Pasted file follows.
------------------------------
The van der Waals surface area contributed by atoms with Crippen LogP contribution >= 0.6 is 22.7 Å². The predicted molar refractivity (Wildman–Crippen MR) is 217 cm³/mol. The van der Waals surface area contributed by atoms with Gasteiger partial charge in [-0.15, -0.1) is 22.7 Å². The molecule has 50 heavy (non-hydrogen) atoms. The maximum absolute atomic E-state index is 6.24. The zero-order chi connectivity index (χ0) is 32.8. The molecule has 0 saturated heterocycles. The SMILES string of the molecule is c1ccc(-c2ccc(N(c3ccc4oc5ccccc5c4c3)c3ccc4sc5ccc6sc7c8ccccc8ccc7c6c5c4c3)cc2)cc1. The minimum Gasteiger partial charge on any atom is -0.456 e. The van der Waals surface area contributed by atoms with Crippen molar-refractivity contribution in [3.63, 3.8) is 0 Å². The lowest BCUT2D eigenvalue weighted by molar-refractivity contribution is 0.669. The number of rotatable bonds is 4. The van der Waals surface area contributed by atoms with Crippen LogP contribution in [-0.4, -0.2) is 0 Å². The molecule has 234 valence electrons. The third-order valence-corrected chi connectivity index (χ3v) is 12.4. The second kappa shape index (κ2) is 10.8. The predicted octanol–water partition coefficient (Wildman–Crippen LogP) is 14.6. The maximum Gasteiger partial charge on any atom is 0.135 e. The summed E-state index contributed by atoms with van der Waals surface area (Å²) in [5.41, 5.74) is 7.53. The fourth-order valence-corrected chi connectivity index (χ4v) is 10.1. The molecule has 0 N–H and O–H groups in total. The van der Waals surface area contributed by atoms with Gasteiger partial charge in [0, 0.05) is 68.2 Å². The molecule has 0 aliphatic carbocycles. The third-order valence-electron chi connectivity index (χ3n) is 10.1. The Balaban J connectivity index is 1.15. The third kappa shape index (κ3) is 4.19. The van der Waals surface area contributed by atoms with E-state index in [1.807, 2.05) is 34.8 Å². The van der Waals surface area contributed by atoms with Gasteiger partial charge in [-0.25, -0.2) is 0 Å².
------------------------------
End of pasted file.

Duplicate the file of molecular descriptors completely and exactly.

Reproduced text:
The van der Waals surface area contributed by atoms with Crippen LogP contribution >= 0.6 is 22.7 Å². The predicted molar refractivity (Wildman–Crippen MR) is 217 cm³/mol. The van der Waals surface area contributed by atoms with Gasteiger partial charge in [-0.15, -0.1) is 22.7 Å². The molecule has 50 heavy (non-hydrogen) atoms. The maximum absolute atomic E-state index is 6.24. The zero-order chi connectivity index (χ0) is 32.8. The molecule has 0 saturated heterocycles. The SMILES string of the molecule is c1ccc(-c2ccc(N(c3ccc4oc5ccccc5c4c3)c3ccc4sc5ccc6sc7c8ccccc8ccc7c6c5c4c3)cc2)cc1. The minimum Gasteiger partial charge on any atom is -0.456 e. The van der Waals surface area contributed by atoms with Crippen molar-refractivity contribution in [3.63, 3.8) is 0 Å². The lowest BCUT2D eigenvalue weighted by molar-refractivity contribution is 0.669. The number of rotatable bonds is 4. The van der Waals surface area contributed by atoms with Crippen LogP contribution in [-0.4, -0.2) is 0 Å². The molecule has 234 valence electrons. The third-order valence-corrected chi connectivity index (χ3v) is 12.4. The second kappa shape index (κ2) is 10.8. The predicted octanol–water partition coefficient (Wildman–Crippen LogP) is 14.6. The maximum Gasteiger partial charge on any atom is 0.135 e. The summed E-state index contributed by atoms with van der Waals surface area (Å²) in [5.41, 5.74) is 7.53. The fourth-order valence-corrected chi connectivity index (χ4v) is 10.1. The molecule has 0 N–H and O–H groups in total. The van der Waals surface area contributed by atoms with Gasteiger partial charge in [0, 0.05) is 68.2 Å². The molecule has 0 aliphatic carbocycles. The third-order valence-electron chi connectivity index (χ3n) is 10.1. The Balaban J connectivity index is 1.15. The third kappa shape index (κ3) is 4.19. The van der Waals surface area contributed by atoms with E-state index in [1.807, 2.05) is 34.8 Å². The van der Waals surface area contributed by atoms with Gasteiger partial charge in [-0.25, -0.2) is 0 Å².